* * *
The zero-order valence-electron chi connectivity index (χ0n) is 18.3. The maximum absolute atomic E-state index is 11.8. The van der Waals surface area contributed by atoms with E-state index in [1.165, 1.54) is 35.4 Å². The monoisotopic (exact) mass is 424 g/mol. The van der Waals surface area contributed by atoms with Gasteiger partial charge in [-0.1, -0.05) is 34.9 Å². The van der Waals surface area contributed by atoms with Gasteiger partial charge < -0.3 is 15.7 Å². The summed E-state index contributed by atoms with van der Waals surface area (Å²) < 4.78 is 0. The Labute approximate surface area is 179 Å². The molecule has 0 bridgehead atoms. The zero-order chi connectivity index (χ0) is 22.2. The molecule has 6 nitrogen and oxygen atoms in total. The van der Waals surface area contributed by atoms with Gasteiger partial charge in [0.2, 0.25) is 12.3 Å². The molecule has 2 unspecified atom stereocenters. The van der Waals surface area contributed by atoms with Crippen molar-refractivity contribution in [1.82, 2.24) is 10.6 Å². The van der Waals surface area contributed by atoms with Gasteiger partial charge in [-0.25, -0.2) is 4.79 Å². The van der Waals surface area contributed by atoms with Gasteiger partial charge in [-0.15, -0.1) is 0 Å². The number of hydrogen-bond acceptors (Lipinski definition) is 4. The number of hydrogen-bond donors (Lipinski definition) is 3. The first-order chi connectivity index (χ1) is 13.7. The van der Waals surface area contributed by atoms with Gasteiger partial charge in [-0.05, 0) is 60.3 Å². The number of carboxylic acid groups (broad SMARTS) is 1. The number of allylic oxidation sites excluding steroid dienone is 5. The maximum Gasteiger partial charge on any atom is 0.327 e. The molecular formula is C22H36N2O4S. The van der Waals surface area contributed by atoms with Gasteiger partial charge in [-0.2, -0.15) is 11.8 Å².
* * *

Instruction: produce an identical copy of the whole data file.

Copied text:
The zero-order valence-electron chi connectivity index (χ0n) is 18.3. The maximum absolute atomic E-state index is 11.8. The van der Waals surface area contributed by atoms with E-state index in [1.165, 1.54) is 35.4 Å². The monoisotopic (exact) mass is 424 g/mol. The van der Waals surface area contributed by atoms with Gasteiger partial charge in [-0.1, -0.05) is 34.9 Å². The van der Waals surface area contributed by atoms with Gasteiger partial charge < -0.3 is 15.7 Å². The summed E-state index contributed by atoms with van der Waals surface area (Å²) < 4.78 is 0. The Labute approximate surface area is 179 Å². The molecule has 0 bridgehead atoms. The zero-order chi connectivity index (χ0) is 22.2. The molecule has 6 nitrogen and oxygen atoms in total. The van der Waals surface area contributed by atoms with Gasteiger partial charge in [0.2, 0.25) is 12.3 Å². The molecule has 2 unspecified atom stereocenters. The van der Waals surface area contributed by atoms with Crippen molar-refractivity contribution in [1.82, 2.24) is 10.6 Å². The van der Waals surface area contributed by atoms with Gasteiger partial charge in [-0.25, -0.2) is 4.79 Å². The van der Waals surface area contributed by atoms with Gasteiger partial charge in [-0.15, -0.1) is 0 Å². The number of hydrogen-bond acceptors (Lipinski definition) is 4. The number of hydrogen-bond donors (Lipinski definition) is 3. The first-order chi connectivity index (χ1) is 13.7. The van der Waals surface area contributed by atoms with Gasteiger partial charge in [-0.05, 0) is 60.3 Å². The number of carboxylic acid groups (broad SMARTS) is 1. The number of allylic oxidation sites excluding steroid dienone is 5. The maximum Gasteiger partial charge on any atom is 0.327 e. The molecular formula is C22H36N2O4S. The van der Waals surface area contributed by atoms with Gasteiger partial charge in [-0.2, -0.15) is 11.8 Å².